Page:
Seasonal Jobs Go Begging: Are The Unemployed Getting Picky?
With unemployment hovering around 8 percent, you'd think unemployed workers would be champing at the bit to take a job -- any job. But shipping companies such as UPS Inc. and GSI Commerce Inc. can't find enough workers to staff warehouses in Louisville, Ky., a region with a 7.5 percent jobless rate.
According to the local Courier-Journal newspaper, UPS still had 200 openings paying $8.50 an hour on four shifts this week, three months after it announced plans to hire 1,000 temporary workers. To help recruiting efforts, the Atlanta-based parcel-delivery company has offered employees $150 bonuses for referring new hires, who also get the bonus.
Meanwhile, GSI Commerce, an eBay Inc. subsidiary, needs 300 people in the Louisville area, offering applicants wages of $9.25 to $10 an hour plus bonuses tied to attendance and performance. Online retailer Amazon.com Inc. is also hiring in the region, offering a starting wage of $12 an hour for positions in packing and shipping, among others.
So why are the jobs going unfilled? In part, the shortage is caused by the large number of shipping companies in the area -- dozens of which have been attracted by the UPS Worldport sorting hub at the Louisville International Airport.
"We have attracted so many companies to come to the area and bring jobs here that they are competing for some of the same workers that we would like to have out in our hub," UPS spokesman Mike Mangeot told the newspaper.
Another hurdle in attracting staff is the temporary nature of the work. Many workers prefer full-time jobs -- in part because they often provide benefits and a greater degree of job security. Also, those who are currently receiving unemployment benefits risk losing that income should they take what, for most, is a short-term job.
But workers eager for full-time jobs may be too hasty in turning their noses up at part-time seasonal work, since some of those jobs turn into year-round employment. A recent survey of employers by CareerBuilder showed that 39 percent of those hiring seasonal help plan to transition some employees into full-time, permanent staff -- up from 30 percent last year.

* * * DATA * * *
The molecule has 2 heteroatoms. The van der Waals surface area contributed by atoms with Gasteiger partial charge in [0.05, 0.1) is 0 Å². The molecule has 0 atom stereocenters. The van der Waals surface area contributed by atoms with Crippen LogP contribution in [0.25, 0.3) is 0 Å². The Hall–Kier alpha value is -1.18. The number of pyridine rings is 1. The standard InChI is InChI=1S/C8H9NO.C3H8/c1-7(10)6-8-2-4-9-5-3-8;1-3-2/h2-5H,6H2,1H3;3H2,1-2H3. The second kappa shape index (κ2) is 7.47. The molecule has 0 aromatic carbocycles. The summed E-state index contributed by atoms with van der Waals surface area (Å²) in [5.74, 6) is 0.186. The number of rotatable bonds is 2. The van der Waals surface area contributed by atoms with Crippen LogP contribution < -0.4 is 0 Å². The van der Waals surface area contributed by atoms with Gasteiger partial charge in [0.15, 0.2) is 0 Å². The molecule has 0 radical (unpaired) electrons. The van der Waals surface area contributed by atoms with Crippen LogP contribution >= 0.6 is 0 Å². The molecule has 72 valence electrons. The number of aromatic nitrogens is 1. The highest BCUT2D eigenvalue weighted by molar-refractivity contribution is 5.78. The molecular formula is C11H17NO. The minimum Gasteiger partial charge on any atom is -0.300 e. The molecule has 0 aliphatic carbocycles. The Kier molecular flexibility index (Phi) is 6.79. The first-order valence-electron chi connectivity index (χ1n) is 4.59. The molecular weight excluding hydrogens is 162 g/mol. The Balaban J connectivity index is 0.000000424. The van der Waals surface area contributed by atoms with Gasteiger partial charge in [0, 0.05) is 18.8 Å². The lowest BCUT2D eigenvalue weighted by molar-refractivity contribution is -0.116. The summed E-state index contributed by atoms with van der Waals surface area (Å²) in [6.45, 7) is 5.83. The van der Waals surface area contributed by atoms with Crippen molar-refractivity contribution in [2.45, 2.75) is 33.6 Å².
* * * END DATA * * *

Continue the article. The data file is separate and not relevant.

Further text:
"A seasonal job is like an audition," Terry Foy, a human-resources vice president for Macy's Inc., told The Wall Street Journal in a 2009 interview. Temporary work gives workers an ideal scenario in which to showcase their skills and work ethic. And it also provides opportunity to network within a company and find out which departments are hiring and who the hiring managers are. (Here are more tips on how to turn a seasonal job into a permanent one.)
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David Schepp has spent more than a dozen years covering business news for the electronic and print media, including Dow Jones Newswires, BBC News, Gannett Co., and most recently at AOL's DailyFinance. Nearly 10 years ago, he started writing a weekly People@Work column, looking in depth at issues facing workers in today's workplace. The syndicated column appeared in newspapers and websites nationwide before it made its debut on DailyFinance in 2010. Schepp now continues that tradition at Aol Jobs, covering the jobs beat and providing readers insight and analysis into the nation's challenging employment scene.
Schepp holds a Bachelor of Arts degree in journalism from Metropolitan State College of Denver.
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